Thursday, December 1 2022

SAN ANTONIO — Renters in every San Antonio City Council district earn less than homeowners, and nearly half of them spend more than 30% of their income on housing, according to a report by a nonprofit organization. nonprofit focused on housing equity.

The report released in late September by Texas Housers – which advocates for low-income Texans to have access to decent, affordable housing in quality neighborhoods – shows that 52% of tenants in District 2 on the East Side are considered overburdened costs, which means more than 30% of their income goes to housing. Meanwhile, more than 28% of tenants in District 5 on the West Side spend more than half their income on rent, the highest concentration of tenants considered to be heavily cost-burdened.

“If you’re spending too much on housing, it can mean you’re sacrificing childcare. It can mean you don’t have the money to put food on the table…or medical issues that you’re putting off because you have to pay the rent first,” said Mia Loseff, Regional Manager of South Texas at Texas Housers, which leads housing research, advocacy and tenant organizing, and has offices in San Antonio, Houston and Austin.

In its report, the nonprofit presents “renter profiles” that paint a picture of the city’s renter population based on the most recent five-year estimates from the US Census’ American Community Survey. Office and Data of State and Opportunity Home San Antonio – formerly known as the San Antonio Housing Authority.

Profiles are broken down by municipal district and include figures on housing types and ages, average rents, average median household income of renters and landlords, and percentage of units available to renters earning the wage. minimum.

By compiling this data, which reflects long-standing patterns and trends, the nonprofit organization said it “intends to provide insight into the conditions in which tenants live and the potential challenges they face. may be confronted”.

On ExpressNews.com: ‘Miserably difficult’: Double-digit rent increases leave more San Antonio residents struggling to keep up

These challenges include the ability to find housing in many parts of San Antonio and housing costs that exceed wage growth. Residents who spend a large portion of their salary on rent and other bills have little left to save for a down payment for a house. Rents and house prices are rising.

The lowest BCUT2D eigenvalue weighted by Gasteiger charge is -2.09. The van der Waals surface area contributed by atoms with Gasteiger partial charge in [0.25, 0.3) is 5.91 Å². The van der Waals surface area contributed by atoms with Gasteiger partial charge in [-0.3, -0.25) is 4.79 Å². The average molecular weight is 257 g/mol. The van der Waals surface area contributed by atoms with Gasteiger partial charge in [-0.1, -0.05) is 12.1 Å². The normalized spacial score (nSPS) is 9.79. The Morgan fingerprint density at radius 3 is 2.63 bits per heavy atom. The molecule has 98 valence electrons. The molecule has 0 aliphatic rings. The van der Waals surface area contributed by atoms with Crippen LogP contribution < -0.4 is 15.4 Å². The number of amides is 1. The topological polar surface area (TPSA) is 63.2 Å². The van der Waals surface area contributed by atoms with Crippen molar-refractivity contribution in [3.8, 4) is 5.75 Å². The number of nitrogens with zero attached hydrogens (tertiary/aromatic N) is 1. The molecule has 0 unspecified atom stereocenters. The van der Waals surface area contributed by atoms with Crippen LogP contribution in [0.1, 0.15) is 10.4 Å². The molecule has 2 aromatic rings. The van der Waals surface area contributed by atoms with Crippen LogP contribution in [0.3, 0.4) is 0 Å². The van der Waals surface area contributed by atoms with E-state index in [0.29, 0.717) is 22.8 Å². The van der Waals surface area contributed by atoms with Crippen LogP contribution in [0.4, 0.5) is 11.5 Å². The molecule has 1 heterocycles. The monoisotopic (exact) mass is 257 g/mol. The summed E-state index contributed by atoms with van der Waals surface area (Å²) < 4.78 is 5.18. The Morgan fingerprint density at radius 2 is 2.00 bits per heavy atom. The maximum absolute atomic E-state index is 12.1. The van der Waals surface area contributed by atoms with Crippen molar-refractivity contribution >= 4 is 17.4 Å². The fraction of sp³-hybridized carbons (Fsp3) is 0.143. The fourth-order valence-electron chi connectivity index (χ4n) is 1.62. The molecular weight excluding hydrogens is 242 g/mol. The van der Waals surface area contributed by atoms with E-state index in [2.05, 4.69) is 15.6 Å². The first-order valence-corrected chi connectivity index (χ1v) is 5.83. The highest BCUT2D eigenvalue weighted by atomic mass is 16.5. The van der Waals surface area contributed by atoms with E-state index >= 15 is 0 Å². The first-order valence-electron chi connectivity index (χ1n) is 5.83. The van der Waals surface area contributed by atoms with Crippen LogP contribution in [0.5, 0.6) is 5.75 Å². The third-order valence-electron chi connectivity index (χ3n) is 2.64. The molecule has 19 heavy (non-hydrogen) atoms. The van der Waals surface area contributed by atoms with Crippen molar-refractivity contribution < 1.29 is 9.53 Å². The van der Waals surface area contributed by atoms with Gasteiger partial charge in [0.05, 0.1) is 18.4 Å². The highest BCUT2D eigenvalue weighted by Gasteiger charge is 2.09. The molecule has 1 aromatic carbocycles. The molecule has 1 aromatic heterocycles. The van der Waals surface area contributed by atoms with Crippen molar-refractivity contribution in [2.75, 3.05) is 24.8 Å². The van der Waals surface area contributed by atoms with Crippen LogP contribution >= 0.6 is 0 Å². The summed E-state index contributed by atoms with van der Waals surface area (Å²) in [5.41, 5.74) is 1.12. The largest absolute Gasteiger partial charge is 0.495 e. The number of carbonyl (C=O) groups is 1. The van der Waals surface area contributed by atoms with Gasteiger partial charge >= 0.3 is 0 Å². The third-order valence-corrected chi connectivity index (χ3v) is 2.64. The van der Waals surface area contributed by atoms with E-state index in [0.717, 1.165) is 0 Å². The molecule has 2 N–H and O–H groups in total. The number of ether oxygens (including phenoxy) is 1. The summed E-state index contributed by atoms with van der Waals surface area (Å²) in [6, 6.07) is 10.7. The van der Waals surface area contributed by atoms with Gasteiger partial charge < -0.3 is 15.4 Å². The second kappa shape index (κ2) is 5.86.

Subsidized apartments are not evenly distributed across the city. Sixty percent of public housing is in Districts 1 and 5 combined, which encompasses the West Side and North Downtown neighborhoods up to the 410 Loop.

“If you’re in that lowest income bracket, you just don’t have the option of renting in all parts of the city, and most parts of the city are really inaccessible,” Loseff said.

The largest gap between the average median household income of renters and homeowners is in District 9 on the North Side — $46,050 a year for renters and $107,020 for homeowners, according to Texas Housers.

The average monthly rent paid by tenants is lowest in District 5, at $782, and highest in District 9, at $1,185.

On ExpressNews.com: Rents in San Antonio rose nearly 15% in May, marking the fifth consecutive monthly increase

Six percent of District 5’s rental units were built in the past 10 years, Loseff said. It has the largest public housing stock, with 1,936 units, and includes the 501-unit Alazán Courts, the oldest and largest complex in the city.

Alazán Courts was to be demolished and replaced with mixed-income apartments through a partnership between Opportunity Home and The NRP Group.

But pressure from residents and housing advocates concerned about the move prompted Opportunity Home to retreat last year. The agency is working with Able City to create a master plan for the complex.

District 9 has no public housing and District 4 southwest of San Antonio has 14.

District 2 has the most units occupied by families with Section 8 vouchers, at 1,629. District 9 has the fewest, at 114.

The number of vouchers has declined, as has the city’s public housing stock and the number of landlords accepting vouchers, Loseff said.

On ExpressNews.com: ‘Pretty crazy’ rent increases in San Antonio lead to unusual apartment building boom

There are a variety of factors driving the distribution of different types of units — redlining, white flight, urban renewal and development patterns, to name a few, she said.

“Each neighborhood has its specific environment or situation. But it’s important to look at it as a whole if you’re going to head to this fairer city, where low-income people can rent everywhere,” Loseff said.

Texas Housers also included data for the past decade.

The average monthly rent paid by a tenant fell from $748 to $1,025 during this period, and the number of units available to tenants earning minimum wage fell by 24%, according to the association.

Texas Housers shares profiles with city council members, advocacy groups, neighborhood associations, and other organizations.

“We hope that giving these profiles and insight is an educational tool,” Loseff said.

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